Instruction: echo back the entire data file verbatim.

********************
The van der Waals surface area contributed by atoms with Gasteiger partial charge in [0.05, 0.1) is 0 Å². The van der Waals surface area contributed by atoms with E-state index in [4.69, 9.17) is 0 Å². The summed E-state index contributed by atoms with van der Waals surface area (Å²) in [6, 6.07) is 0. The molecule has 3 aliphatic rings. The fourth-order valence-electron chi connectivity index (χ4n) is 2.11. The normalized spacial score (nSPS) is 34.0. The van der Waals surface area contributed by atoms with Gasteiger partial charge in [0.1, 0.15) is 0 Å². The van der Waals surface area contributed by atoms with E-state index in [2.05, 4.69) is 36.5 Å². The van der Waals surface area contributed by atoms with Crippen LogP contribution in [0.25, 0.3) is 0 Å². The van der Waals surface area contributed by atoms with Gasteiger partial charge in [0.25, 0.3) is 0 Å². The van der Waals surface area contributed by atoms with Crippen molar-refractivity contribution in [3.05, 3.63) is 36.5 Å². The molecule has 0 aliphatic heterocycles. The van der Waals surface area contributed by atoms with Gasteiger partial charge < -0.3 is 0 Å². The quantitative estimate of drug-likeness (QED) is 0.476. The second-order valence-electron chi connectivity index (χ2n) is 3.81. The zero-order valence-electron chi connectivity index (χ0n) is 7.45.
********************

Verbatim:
The van der Waals surface area contributed by atoms with Gasteiger partial charge in [0.05, 0.1) is 0 Å². The van der Waals surface area contributed by atoms with E-state index in [4.69, 9.17) is 0 Å². The summed E-state index contributed by atoms with van der Waals surface area (Å²) in [6, 6.07) is 0. The molecule has 3 aliphatic rings. The fourth-order valence-electron chi connectivity index (χ4n) is 2.11. The normalized spacial score (nSPS) is 34.0. The van der Waals surface area contributed by atoms with Gasteiger partial charge in [0.1, 0.15) is 0 Å². The van der Waals surface area contributed by atoms with E-state index in [2.05, 4.69) is 36.5 Å². The van der Waals surface area contributed by atoms with Crippen LogP contribution in [0.25, 0.3) is 0 Å². The van der Waals surface area contributed by atoms with Gasteiger partial charge in [0.25, 0.3) is 0 Å². The van der Waals surface area contributed by atoms with Crippen molar-refractivity contribution in [3.05, 3.63) is 36.5 Å². The molecule has 0 aliphatic heterocycles. The van der Waals surface area contributed by atoms with Gasteiger partial charge < -0.3 is 0 Å². The quantitative estimate of drug-likeness (QED) is 0.476. The second-order valence-electron chi connectivity index (χ2n) is 3.81. The zero-order valence-electron chi connectivity index (χ0n) is 7.45.